My Initial Tests with the Opteka GLD-200 23″ Slider

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So you may have known I’ve been into making videos lately, and I’m going to shoot a video for a Kickstarter project in a few weeks, I finally took the plunge and decided to get a slider. After shopping around, it seems like sliders are expensive pieces of equipment. After reading and watching a bunch of reviews on camera sliders, I went with the Opteka GLD-200 23″. I was a bit skeptical by some of the reviews I found online, and now that I’ve got the unit, I’m going to post what my thoughts are on the unit.

TL;DR: you get what you pay for.

Video of some test shots is at the bottom of this post.

The slider came in a nicely-packaged box from Amazon. Inside the product box, the slider was padding with foam to dampen any shock during transit. When I opened the box, everything was intact. No complaint there.

Setting up the slider was a breeze. You only need to mount the legs from both sides of the slider using the screws that came with the slider. You’ll definitely want to have a dedicated tripod head to mount on top of the slider if you don’t want to twist your camera in and out, as the bottom 1/4″ screw doesn’t move. The slider came with a 1/4″ to 3/8″ adapter screw for your standard tripod head. I have the Manfrotto 496RC2 coming my way.

I mounted my camera on the slider and took it out for a spin. The results I got were a bit less than expected, especially when the slider was sitting on my tripod. First of all, there are 4 pieces of rubber on the bottom of the legs. Unfortunately, one of the rubber pieces is a bit shorter than the rest, so I had to press the entire slider down as slider the camera. These rubber pieces are supposed to lessen shock that’s generated when your camera is in motion, but I’m not sure if it’d perform better WITHOUT the rubber pieces.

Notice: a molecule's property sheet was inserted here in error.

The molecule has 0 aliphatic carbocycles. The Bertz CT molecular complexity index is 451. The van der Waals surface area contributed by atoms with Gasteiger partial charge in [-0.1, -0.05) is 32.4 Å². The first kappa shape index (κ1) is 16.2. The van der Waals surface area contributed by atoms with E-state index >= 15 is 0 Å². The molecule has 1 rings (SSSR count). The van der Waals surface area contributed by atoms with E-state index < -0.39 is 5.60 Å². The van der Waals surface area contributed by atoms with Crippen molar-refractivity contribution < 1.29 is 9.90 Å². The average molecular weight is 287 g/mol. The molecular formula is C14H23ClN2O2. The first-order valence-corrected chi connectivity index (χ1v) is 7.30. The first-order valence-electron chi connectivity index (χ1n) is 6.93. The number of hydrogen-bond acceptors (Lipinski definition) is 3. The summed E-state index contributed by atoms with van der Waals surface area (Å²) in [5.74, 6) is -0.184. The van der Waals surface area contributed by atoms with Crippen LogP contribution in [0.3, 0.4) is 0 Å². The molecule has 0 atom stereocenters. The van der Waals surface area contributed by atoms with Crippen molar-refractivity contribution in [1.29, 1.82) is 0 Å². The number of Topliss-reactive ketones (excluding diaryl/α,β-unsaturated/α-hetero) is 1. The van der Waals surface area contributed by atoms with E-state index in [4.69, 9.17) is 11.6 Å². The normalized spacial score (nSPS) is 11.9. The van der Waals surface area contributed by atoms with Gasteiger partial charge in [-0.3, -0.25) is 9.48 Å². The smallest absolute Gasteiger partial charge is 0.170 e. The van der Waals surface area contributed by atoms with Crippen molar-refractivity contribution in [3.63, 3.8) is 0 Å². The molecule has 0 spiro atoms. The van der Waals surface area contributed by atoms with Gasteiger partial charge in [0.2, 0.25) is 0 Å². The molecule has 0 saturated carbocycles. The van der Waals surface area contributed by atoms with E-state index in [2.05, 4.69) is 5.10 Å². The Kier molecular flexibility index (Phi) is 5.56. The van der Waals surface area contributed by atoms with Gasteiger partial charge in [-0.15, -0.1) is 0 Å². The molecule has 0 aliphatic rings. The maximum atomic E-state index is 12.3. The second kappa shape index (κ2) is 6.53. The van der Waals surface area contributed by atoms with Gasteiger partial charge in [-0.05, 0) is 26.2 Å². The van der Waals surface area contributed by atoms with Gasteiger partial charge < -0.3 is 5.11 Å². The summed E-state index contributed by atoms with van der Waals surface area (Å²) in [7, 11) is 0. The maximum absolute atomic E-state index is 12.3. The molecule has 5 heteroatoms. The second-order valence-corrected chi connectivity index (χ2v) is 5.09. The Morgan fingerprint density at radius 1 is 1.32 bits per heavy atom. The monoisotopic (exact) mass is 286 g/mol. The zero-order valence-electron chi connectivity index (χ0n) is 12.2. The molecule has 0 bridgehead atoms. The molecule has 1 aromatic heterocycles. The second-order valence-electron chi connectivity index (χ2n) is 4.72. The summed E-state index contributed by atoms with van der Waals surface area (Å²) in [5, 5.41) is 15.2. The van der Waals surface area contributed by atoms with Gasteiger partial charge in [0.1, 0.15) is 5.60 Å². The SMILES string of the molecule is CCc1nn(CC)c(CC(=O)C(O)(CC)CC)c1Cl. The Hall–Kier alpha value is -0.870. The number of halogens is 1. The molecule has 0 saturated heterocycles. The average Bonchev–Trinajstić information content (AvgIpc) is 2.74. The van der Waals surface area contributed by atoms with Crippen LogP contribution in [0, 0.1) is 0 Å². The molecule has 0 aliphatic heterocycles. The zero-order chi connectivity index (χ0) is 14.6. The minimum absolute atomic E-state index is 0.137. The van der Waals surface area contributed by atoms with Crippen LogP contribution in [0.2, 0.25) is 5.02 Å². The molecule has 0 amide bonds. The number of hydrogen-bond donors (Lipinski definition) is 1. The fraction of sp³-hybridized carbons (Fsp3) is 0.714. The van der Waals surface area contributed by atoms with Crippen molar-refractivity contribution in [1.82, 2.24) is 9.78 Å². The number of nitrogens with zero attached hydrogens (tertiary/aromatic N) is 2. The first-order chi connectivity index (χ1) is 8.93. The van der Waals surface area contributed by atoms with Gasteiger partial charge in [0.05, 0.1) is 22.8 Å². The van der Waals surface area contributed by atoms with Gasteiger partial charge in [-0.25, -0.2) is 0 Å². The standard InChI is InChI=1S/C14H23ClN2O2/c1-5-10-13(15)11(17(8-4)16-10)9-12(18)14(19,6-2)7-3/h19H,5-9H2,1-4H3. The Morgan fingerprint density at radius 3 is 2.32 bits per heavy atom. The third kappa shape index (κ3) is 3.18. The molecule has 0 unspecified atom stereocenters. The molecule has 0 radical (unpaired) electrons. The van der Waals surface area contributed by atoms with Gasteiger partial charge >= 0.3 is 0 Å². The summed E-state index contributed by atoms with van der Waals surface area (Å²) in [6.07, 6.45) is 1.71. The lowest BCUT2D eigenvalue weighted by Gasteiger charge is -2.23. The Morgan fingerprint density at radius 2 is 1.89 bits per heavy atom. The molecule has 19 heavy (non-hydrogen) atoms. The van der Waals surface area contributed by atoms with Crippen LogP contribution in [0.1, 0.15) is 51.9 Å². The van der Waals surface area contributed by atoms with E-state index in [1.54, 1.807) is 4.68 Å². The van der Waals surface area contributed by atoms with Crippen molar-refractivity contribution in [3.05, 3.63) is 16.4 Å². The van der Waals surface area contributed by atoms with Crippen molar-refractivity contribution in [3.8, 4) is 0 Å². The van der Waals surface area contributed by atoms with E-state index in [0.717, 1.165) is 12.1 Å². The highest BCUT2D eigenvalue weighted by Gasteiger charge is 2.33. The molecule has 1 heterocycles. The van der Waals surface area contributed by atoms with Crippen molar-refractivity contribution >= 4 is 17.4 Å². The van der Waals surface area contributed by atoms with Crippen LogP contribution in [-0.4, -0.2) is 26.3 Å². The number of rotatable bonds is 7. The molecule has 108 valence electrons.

The slider is made from aluminum, so it does feel flimsy. In fact, it looks like it could barely support my setup, which is a D7000, 35mm f/1.8, and a Manfrotto 322RC2. Inside the platform where it touches the rail, there seems to be a thin layer of wax to lessen the friction from the movement. I feel like this wax barely works at all, so when I slide, I could hear the noise from the parts rubbing on each other. At times, it does feel a tad jerky. I might need to oil up the rail to improve the movement.

The real disappointment didn’t show until I put the slider on my Manfrotto 55XPROB tripod. You can see the in the video below that about 5 seconds after I started sliding the slider on my tripod, the whole thing started shaking like it’s the earthquake right before the world ends. I suspect this is due to the friction and tension forces accumulating and finally exerting back out to the system. It probably doesn’t make sense right now, so you’ll have to watch the video below to see for yourself. On a second trial of the same exact shot, I used my other hand to hold down the slider base, which help tremendously, but you could still see a tad of shakiness after a few seconds in. I’m sure this could be fixed in post using the Warp Stabilizer tool in Adobe After Effect or Premiere.

In conclusion, this is a useable unit with the price tag that won’t break your bank. If you only shoot videos for fun, and want to get some cinematic panning shots, this is the unit for you. What you save in the bank will end up costing you time in post. What I do like about this slider is that it’s small and versatile. I travel quite a bit, and this looks like it’ll fit in my backpack just fine. For anything else that professional or semi-pro, I suggest you get a stronger and sturdier slider.

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  • Alex

    thanks! great review